8/27 9:15 pm PST

When he’s on a script, you have to say Biden tells a helluva speech.  The bit where he lowered his voice to talk about the poor poor people who needed the government to help them was really effective.

*   *   *

Continuing my thoughts for a bit.  As I was saying, it really strikes me, when I listen to these speeches, that a lot of what we’re being promised is about what the government is going to do for us.  None of what they want to do for us is undesirable, and I’ve always thought that the “left” makes a really basic mistake (for whatever reason) in assuming that the “right” doesn’t think these things are desirable.  It’s not true.  Free health care for everyone?  Yeah, I’d love it.  Everyone gets to go to college?  Fine idea.  Hell, I like teaching, it would be more chances to teach.

But then… how?  There’s an ad running for AARP’s health care initiative, in which a family talks about how they went bankrupt, paying even just the differential between their mother’s insurance coverage, and the cost of her care for a brain tumor.  I don’t doubt that’s true.  Maybe it would be better to have a governmental single-payer system like the UK?  Well, maybe — except the treatment they give for a brain tumor in the UK is steroids and information on how to compose a will.  The AARP family have their wife and mother, and they’re broke; in Britain they wouldn’t be broke, just bereft.

But oh, we wouldn’t do it that way.  Okay, fine: tell me how you would do it, and what makes that different from all the other tries?

They want to save people from poverty, and I agree that would be wonderful, but how?  As PJ O’Rourke pointed out, it doesn’t appear to be anti-poverty programs; if we just took the amount of money spent to save people from poverty, divided it up among all the people below the poverty line, and sent them a check, they’d have so much money they’d no longer be in poverty.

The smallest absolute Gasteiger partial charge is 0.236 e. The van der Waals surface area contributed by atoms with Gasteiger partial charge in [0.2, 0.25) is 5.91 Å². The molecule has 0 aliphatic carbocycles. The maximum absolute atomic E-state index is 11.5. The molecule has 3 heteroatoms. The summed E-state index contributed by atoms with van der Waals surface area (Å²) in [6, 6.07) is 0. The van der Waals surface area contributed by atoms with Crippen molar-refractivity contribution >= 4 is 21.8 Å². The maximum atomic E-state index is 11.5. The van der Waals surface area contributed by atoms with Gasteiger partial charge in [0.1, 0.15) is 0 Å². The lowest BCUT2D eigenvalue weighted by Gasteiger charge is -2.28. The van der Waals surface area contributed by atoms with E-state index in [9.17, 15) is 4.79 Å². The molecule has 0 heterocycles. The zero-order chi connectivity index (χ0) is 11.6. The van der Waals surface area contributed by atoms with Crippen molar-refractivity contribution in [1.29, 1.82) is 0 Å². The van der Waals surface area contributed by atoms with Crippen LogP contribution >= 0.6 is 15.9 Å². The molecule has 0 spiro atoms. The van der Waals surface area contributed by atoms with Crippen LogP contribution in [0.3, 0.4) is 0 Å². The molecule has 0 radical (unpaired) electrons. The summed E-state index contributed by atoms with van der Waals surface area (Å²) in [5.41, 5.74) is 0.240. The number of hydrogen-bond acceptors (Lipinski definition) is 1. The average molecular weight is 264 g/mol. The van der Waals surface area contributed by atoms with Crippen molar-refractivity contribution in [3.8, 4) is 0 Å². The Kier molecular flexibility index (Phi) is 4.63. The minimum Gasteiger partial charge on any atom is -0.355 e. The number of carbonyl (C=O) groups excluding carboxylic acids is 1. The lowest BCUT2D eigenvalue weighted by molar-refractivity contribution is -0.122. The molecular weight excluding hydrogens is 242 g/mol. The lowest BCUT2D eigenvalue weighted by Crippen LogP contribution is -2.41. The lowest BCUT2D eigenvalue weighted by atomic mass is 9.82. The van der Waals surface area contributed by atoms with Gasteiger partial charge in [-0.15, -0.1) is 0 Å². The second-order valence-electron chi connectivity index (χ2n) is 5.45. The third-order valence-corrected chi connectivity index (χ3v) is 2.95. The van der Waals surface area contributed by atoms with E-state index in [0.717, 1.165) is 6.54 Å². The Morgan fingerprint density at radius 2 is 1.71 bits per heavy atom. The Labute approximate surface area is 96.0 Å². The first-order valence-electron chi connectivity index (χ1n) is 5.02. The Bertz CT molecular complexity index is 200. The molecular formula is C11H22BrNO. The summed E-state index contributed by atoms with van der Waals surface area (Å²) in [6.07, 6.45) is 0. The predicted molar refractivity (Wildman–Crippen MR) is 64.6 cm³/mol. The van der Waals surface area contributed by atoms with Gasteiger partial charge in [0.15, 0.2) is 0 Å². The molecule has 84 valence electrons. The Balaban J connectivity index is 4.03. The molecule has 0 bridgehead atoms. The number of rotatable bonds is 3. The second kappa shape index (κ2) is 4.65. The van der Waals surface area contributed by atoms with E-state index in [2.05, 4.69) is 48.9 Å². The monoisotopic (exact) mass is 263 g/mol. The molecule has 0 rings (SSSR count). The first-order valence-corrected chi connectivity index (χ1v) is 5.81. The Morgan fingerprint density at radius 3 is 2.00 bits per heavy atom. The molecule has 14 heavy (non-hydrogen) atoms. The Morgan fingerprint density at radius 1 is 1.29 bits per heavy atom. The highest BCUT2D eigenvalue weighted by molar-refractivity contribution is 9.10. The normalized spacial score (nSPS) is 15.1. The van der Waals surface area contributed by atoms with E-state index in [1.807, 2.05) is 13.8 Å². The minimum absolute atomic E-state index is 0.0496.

So why is there still poverty?

They want everyone to have a good education, and I think that’s a fine idea, but how?  Giving them more money doesn’t do it.  As I pointed out with my CORS project piece, places like New York City already have enough money per student; it’s no that they need more money to pay teachers, because they could pay teachers $200,000 a year and still have money left over on the current budgets. Why can’t we pay the teachers enough?  And why is it that it seems the more money per student, the poorer the results?

So why aren’t the schools better?

These are really rhetorical questions.  We know why there’s still poverty: it’s because for every dollar a poor person gets, the intervening layers of government spend close to two dollars.  The New York City schools can’t pay teachers enough because somewhere, somehow, of the $338,000 they pay for a 24-student class, nearly $300,000 is absorbed before they pay the teacher’s salary.